I was born in my mother’s native country then relocated to Malaysia, Indonesia, Singapore, Japan, Colombia, Thailand, then finally to the United States. Most of the traveling was due to my dad’s job as a journalist.
Most people have a hard time figuring out my ethnicity. I get all sorts of mixes (it ranges from half white/half Asian to Brazilian) and when I tell them my actual ethnicity, they are in utter shock. It also does not help that my last name is not the most typical Japanese name you hear.
Growing up, I spoke Spanish, Japanese, and English. I’ve lost most of my understanding of the Japanese language and it’s been a bummer not being able to know too much about the culture. I do love the food and have not butchered with the pronunciations of things! On the other hand, my mother has made it clear that I know Spanish like the back of my hand so I’m glad I’m able to speak at least two languages.
Living in a predominantly white area of a big city was probably the biggest challenge growing up. I used to be extremely ashamed of the fact that I was mixed. I thought being mixed was rather strange and that it was more appealing to be of 100% of something than half.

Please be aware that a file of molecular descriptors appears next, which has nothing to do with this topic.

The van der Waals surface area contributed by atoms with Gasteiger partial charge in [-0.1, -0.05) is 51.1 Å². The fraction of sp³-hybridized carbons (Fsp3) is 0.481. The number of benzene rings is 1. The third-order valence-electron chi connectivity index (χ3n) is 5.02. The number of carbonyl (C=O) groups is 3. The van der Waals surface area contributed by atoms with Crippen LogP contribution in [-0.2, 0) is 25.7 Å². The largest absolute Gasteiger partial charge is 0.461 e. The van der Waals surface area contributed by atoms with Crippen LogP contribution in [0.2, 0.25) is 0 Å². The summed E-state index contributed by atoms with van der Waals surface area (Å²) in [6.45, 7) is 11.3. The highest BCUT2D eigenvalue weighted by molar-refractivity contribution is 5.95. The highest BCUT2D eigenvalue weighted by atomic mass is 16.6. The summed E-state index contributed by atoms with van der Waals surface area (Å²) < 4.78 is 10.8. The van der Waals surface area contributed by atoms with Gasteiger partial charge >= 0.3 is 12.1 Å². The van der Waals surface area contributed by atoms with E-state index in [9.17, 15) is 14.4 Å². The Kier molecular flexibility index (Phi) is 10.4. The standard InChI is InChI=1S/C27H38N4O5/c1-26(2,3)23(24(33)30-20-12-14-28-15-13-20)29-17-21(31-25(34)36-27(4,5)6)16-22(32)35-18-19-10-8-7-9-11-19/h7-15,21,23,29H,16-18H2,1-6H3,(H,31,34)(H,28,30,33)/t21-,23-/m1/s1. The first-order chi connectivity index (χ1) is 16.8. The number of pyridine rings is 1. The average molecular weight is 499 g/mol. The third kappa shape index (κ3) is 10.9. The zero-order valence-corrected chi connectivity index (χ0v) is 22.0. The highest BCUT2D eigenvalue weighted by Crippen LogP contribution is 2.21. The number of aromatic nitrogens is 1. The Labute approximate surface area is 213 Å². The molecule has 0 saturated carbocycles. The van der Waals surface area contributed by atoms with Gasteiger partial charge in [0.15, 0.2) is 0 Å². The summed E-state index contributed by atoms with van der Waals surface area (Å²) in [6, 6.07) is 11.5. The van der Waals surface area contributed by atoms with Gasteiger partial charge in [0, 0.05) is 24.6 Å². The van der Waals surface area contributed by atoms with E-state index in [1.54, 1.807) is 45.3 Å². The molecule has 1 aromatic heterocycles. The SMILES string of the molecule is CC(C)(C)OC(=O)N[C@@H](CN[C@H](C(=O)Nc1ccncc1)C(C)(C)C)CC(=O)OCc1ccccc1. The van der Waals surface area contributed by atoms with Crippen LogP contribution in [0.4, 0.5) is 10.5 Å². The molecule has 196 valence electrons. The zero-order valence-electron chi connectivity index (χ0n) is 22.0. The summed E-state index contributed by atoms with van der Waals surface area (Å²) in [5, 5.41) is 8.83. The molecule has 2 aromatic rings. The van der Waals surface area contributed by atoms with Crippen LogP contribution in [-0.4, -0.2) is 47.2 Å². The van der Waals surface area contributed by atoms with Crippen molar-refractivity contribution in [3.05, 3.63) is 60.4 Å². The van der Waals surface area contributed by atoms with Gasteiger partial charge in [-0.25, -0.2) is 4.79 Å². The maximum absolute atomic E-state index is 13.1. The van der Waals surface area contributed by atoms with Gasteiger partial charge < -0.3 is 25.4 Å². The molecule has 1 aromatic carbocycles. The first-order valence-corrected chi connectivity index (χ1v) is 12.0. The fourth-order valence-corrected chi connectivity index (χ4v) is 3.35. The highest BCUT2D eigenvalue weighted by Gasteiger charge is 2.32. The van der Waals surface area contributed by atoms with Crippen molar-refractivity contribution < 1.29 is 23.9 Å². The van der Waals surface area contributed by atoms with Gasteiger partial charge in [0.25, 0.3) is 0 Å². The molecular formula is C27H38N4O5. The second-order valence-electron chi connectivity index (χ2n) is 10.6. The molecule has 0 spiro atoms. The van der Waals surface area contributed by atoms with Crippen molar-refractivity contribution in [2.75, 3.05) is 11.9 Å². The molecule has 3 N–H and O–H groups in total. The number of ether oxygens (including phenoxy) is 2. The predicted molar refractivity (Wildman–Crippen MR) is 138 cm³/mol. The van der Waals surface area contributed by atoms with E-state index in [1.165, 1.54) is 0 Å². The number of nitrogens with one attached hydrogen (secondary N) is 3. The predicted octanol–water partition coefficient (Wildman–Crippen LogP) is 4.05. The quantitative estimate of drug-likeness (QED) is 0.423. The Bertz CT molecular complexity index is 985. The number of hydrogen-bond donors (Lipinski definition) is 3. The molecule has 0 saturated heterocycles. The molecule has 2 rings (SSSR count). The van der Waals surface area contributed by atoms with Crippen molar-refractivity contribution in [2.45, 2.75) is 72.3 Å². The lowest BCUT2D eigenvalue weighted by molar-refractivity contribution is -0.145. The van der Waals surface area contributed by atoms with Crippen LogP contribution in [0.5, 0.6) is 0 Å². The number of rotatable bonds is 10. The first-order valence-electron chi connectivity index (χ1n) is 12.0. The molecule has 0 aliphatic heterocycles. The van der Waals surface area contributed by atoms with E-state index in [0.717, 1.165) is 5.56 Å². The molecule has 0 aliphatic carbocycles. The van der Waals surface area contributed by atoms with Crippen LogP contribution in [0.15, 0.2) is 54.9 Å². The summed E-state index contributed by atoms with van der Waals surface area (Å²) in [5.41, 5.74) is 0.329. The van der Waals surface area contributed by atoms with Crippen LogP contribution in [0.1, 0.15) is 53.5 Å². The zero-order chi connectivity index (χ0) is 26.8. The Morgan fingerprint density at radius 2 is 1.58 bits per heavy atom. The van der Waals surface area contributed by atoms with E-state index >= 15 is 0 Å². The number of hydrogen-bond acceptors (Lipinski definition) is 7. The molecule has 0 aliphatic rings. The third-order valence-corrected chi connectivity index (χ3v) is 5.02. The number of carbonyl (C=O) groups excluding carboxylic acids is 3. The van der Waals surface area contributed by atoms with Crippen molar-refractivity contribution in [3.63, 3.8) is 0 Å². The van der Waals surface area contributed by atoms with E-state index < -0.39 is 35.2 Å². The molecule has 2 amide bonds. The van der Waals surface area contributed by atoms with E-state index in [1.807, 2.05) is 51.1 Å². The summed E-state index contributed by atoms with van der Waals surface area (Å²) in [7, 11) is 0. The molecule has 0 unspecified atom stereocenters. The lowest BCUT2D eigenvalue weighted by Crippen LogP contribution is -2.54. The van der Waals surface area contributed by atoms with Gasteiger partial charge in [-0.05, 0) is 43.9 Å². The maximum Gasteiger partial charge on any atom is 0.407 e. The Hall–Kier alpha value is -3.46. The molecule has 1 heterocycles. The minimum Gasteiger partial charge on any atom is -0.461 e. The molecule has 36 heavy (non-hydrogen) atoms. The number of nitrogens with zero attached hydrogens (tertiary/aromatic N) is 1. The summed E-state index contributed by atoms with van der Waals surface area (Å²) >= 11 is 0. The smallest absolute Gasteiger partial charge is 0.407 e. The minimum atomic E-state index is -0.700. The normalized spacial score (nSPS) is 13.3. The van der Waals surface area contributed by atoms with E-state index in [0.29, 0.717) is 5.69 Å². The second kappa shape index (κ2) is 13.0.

As I got into college, I met people of different ethnicities and have come to embrace my uniqueness. I have only met one family with a half Japanese and half Colombian mixture while living in Japan. Other than that, it’s out of the ordinary to come across one. My husband loves the fact that I am mixed, he calls me a “beautiful and unique snowflake.” (Fight Club reference perhaps? Haha.) He can relate quite a bit to me since he grew up in a predominantly Mexican neighborhood and did not identify with his white background growing up.